John McIntyre, whom James Wolcott calls "the Dave Brubeck of the art and craft of copy editing," writes on language, editing, journalism, and other manifestations of human frailty. Comments welcome. Identifying his errors relieves him of the burden of omniscience. Write to jemcintyre@gmail.com, befriend at Facebook, or follow at Twitter: @johnemcintyre. Back 2009-2012 at the original site, http://weblogs.baltimoresun.com/news/mcintyre/blog/ and now at www.baltimoresun.com/news/language-blog/.

Friday, March 1, 2013

The mentor you wish you had

I drove up to Bel Air on Monday to have lunch with Andy Faith and give him a copy of The Old Editor Says, which is dedicated to him.

It was a sunny day, and I had the luck of a Haydn symphony on the radio for the trip up and the trip back. Andy was in good form, healthy and cheerful. He says that he has enjoyed retirement more than he expected to when he left The Sun in 2008, and the project that he has been working on, a vast family genealogical text, is going strong.

It was Andy who rescued me from the toils of Gannett nearly twenty-seven years ago, and it is from Andy that I learned most of what I know about being a manager as well as an editor. You would be lucky to have such a mentor.

You, too, have the opportunity to own The Old Editor Says. Just click on a link to order the print copy or the Kindle version:






(We all understand, I hope, that I have to flog the damn book myself, since no one else will do so.)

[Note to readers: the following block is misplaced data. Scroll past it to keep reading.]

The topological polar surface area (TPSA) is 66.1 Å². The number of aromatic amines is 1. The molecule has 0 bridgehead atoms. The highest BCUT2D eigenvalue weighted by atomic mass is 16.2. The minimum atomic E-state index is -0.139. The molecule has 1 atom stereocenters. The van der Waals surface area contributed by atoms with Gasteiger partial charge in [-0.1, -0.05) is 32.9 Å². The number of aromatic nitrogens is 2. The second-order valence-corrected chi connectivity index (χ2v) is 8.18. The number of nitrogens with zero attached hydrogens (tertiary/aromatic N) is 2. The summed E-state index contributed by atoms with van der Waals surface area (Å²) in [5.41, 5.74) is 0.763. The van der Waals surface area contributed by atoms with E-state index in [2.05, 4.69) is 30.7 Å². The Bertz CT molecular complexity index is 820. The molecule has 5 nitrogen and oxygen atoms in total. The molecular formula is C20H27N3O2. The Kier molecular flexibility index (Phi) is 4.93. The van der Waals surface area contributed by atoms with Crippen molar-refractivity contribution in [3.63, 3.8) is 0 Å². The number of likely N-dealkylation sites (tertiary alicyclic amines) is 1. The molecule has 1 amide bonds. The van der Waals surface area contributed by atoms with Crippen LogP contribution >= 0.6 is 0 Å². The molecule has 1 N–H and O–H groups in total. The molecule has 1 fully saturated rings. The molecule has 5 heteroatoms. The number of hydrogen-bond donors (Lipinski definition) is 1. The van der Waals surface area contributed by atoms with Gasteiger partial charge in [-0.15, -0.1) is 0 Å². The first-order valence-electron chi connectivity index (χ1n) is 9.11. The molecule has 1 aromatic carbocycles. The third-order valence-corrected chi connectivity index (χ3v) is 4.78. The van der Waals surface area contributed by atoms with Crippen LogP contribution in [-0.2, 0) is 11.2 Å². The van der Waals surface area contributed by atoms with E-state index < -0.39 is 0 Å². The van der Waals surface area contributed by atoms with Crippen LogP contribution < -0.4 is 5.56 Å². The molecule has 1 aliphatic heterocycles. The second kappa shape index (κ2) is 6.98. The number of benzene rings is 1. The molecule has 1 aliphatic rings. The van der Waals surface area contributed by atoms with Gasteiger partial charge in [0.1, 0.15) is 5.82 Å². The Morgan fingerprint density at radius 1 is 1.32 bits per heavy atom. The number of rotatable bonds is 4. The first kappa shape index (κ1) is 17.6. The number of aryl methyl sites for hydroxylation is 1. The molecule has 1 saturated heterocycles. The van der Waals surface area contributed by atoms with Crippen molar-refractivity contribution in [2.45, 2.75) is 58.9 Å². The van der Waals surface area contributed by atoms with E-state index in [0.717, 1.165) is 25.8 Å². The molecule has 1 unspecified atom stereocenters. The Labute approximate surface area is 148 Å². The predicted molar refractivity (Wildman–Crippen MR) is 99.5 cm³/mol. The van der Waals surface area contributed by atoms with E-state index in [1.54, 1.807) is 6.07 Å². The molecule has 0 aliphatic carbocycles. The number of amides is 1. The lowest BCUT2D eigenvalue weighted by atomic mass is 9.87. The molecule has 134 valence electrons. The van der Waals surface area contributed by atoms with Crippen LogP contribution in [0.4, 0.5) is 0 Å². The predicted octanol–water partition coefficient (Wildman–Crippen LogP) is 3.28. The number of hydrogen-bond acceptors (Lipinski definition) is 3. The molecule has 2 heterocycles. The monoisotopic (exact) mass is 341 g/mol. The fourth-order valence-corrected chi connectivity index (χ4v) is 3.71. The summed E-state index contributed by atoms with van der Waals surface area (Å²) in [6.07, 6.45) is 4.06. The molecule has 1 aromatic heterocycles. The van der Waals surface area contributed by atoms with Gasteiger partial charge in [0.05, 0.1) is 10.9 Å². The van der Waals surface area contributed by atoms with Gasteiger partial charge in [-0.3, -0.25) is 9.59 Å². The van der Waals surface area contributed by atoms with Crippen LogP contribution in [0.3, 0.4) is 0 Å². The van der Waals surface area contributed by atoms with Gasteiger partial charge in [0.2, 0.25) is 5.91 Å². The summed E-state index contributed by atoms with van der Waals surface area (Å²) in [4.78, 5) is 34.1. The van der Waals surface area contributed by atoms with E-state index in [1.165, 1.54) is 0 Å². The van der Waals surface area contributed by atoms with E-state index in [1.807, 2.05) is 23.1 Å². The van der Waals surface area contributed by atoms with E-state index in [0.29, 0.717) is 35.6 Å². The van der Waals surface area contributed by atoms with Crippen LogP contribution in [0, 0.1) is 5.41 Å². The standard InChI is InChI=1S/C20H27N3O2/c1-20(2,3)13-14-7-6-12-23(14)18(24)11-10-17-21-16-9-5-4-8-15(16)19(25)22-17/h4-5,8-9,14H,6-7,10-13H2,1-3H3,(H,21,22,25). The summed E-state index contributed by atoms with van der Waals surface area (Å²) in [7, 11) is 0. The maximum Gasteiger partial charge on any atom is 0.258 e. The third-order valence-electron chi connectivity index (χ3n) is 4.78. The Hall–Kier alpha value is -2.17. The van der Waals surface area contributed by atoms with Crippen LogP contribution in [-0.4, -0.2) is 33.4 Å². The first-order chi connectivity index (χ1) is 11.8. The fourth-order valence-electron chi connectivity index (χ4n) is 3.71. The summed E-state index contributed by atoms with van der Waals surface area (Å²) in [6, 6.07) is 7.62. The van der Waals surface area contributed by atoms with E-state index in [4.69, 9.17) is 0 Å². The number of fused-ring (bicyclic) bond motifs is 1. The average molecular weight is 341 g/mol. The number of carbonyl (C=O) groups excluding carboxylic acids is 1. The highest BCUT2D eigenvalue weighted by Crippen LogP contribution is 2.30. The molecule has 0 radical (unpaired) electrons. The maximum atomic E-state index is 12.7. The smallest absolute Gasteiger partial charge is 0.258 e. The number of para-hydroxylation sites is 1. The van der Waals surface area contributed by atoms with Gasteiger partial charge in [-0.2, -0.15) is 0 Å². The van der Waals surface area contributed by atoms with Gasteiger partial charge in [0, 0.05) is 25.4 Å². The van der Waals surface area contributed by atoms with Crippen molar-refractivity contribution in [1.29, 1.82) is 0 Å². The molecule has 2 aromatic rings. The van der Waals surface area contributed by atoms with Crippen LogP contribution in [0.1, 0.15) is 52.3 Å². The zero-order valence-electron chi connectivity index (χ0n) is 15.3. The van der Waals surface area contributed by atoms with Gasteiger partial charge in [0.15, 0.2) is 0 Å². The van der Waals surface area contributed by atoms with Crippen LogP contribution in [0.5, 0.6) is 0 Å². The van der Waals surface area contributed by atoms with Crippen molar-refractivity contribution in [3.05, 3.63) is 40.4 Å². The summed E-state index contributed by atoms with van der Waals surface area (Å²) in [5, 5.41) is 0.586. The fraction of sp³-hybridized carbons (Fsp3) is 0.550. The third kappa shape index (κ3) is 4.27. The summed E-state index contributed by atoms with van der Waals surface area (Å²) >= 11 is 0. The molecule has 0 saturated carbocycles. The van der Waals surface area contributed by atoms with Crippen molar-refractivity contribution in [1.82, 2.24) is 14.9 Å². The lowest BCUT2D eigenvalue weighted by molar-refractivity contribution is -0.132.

But wait, there's more:
My learned colleague Bill Walsh is about to bring out another book. If you enjoyed and profited from Lapsing Into a Comma and The Elephants of Style, you will surely want to own Yes I Could Care Less.

1 comment:

  1. Well, my copy of TOES has finally arrived and has been read three times (what I tell you three times is true).

    p. 10: For "smok'em" read "smoke 'em"; likewise for "got'em" read "got 'em".

    p. 16: As I understand it, goat-chokers and thumbsuckers are different things, though related. A goat-choker is stuffed full of irrelevant facts, whereas a thumbsucker is made up of dubiously informed opinions. Consumption of the former causes constipation; the latter, borborygmi.

    p. 22: "does not a have a tattoo" a has an article too many.

    p. 24: for "schelp" read "schlep", or better yet "shlep", as "sch" in Yiddish words is unnecessary.

    p. 27: "and will be done" makes "will" look like a verb.

    p. 39: Not monotype, monowidth. This is a pet peeve of mine. Monotype is an obsolete typesetting machine and the name of a type foundry. Courier, Consolas, Lucida Sans Mono, and Liberation Mono are monowidth fonts.

    p. 51: "Boasts"? You'd be down on that like a ton of bricks in anyone else's article.

    p. 53: I puzzled over "if not is used" for a bit until I realized that "not" should have been italicized.

    p. 55: You may know all about Charlie Stough, but the rest of us don't. A word or two of identification wouldn't kill you.

    p. 56: Even worse are the meetings where the actual decisions have already been made elsewhere.

    p. 58: Some tools, however, are unfit for their alleged purposes (if any: see Gary Larson's "cow tools"). And sometimes the squeaky wheel actually does get a little grease.

    p. 60: Well, no. Some of us edit as a sideline to our real jobs.

    p. 64: It's my view that the best way to oppose a stupid rule put forth by a prescriptivist is to become a prescriptivist: "No. That is not the rule. The rule is ..." It works better than sweet reason with people who are stuck on rules in the first place: they just want a rule, and if you give them one with sufficient authority, they'll accept it.

    p. 67: "Don't be so humble. You're not that great." —Golda Meir.

    But all that said: well done!

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